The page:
Harvard led by only one with 3:23 to go in the game after a Kevin Crescenzi three for the Big Green, but Harvard, led by Okolie and Steeves, responded. The two seniors scored Harvard’s last 14 points, which included going 6-for-6 from the charity stripe, to seal the win for the Crimson.
In this game, Agunwa Okolie did something we have been waiting for him to do for years: The quick, athletic, 6’8” forward drove and cut to the hoop to get his shot. He shot 9-for-11 from the floor, 10-for-10 from the line, and 1-for-1 from beyond the arc. Okolie got most of his shots off nice drives to the hoop, but he also knocked down three jumpers. In a game in which Harvard didn’t attempt as many threes as it usually does (only 12 compared to its average of 19 per game), Okolie provided a necessary scoring presence, complementing the tenacious defense for which he is known. Many of his layups were set up by Zena Edosomwan passes, after Okolie’s man focused on double-teaming Harvard’s dominant center.
Edosomwan made Dartmouth pay for double-teaming him, finishing with six assists (to go with eight points). His improved passing ability will make other Ivy teams think twice about double-teaming him, but benefactors of the focus on Zena, such as Okolie, Evan Cummins, and three-point shooters Corbin Miller and Corey Johnson, will have to continue to play well in order to keep opposing defenses honest.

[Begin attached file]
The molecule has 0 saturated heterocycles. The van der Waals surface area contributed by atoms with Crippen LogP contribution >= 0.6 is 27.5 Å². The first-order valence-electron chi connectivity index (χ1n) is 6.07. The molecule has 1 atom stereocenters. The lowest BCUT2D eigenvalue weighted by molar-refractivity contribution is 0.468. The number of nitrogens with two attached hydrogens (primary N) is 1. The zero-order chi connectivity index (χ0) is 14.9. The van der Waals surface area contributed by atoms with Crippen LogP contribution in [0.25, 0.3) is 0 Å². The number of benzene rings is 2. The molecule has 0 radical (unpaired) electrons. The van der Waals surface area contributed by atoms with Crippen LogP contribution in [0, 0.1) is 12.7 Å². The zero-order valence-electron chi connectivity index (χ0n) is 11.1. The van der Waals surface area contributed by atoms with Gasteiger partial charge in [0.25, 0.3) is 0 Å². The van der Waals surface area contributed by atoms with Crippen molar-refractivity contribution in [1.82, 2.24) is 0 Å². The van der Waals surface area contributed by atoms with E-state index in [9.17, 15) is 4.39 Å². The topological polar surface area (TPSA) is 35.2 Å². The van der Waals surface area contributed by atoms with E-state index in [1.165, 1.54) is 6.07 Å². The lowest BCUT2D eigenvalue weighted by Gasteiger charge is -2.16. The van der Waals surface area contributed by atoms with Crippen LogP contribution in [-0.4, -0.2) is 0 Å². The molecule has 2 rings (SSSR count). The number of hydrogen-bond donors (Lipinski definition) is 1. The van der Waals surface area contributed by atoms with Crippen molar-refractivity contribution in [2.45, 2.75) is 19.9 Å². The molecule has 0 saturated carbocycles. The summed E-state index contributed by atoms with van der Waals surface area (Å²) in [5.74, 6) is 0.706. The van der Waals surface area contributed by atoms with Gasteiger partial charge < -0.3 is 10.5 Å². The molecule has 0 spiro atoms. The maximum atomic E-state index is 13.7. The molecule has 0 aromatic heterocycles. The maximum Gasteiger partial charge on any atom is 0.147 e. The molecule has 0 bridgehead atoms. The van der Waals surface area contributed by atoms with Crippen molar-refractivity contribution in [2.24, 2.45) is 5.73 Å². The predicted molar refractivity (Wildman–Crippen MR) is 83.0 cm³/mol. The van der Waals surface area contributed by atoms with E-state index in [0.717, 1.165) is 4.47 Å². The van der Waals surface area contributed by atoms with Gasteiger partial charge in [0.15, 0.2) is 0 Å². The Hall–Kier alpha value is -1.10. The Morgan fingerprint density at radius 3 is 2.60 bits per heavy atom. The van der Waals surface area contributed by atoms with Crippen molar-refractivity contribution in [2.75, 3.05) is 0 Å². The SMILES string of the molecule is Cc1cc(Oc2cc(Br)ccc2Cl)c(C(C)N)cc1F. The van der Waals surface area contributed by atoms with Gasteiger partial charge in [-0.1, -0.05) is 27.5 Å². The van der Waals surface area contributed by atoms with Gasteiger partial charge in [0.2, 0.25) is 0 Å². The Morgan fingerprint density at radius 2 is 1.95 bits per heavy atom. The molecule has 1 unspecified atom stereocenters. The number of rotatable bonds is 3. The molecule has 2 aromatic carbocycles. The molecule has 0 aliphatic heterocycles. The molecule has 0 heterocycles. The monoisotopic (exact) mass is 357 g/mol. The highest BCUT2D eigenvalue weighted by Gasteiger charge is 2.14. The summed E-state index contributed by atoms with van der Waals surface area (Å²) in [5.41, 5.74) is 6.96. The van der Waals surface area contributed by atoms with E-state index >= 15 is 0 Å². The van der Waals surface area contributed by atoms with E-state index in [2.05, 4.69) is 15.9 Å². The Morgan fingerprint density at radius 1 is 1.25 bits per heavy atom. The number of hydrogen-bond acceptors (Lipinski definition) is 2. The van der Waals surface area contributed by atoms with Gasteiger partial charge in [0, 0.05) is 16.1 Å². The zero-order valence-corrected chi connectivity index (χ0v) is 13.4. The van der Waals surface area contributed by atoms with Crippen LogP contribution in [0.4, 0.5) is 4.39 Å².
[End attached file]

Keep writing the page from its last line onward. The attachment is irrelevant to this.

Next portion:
It’s also interesting to note that Edosomwan was kept on the bench for the last few minutes of the game (he only player 22 minutes total), likely because of his sub-50 percent free throw percentage. We’ll see if Amaker chooses to bench his best player on both ends against better teams in closer games.
The Big Green also looked very sharp, and the duo of Miles Wright and Evan Boudreaux will carry Dartmouth far this season. Wright scored 23 points, even while guarded by Okolie, who usually stymies his assignment, while Boudreaux proved to be practically unguardable. The 6’8” forward, who was defended by Cummins and Edosomwan, has the quickness of a smaller player, must be respected on the outside (he was 2-for-3 on threes in this game), and has the post moves of an All-Ivy veteran. This lethal combination makes him a matchup nightmare. Don’t be surprised to see the Big Green compete for another top-four finish in the Ivy League this season.
The Crimson will travel to Hanover when it continues Ivy play in two weeks, in what is sure to be another tough game. Between now and then, the Crimson will take on a Canadian team, Ryerson, on Tuesday night, and then they will go to the nation’s capital to play Howard next Saturday in their final nonconference tilt of the season.
If game one is any indication, this year’s 14-Game Tournament is shaping up to be another thrilling edition for Harvard.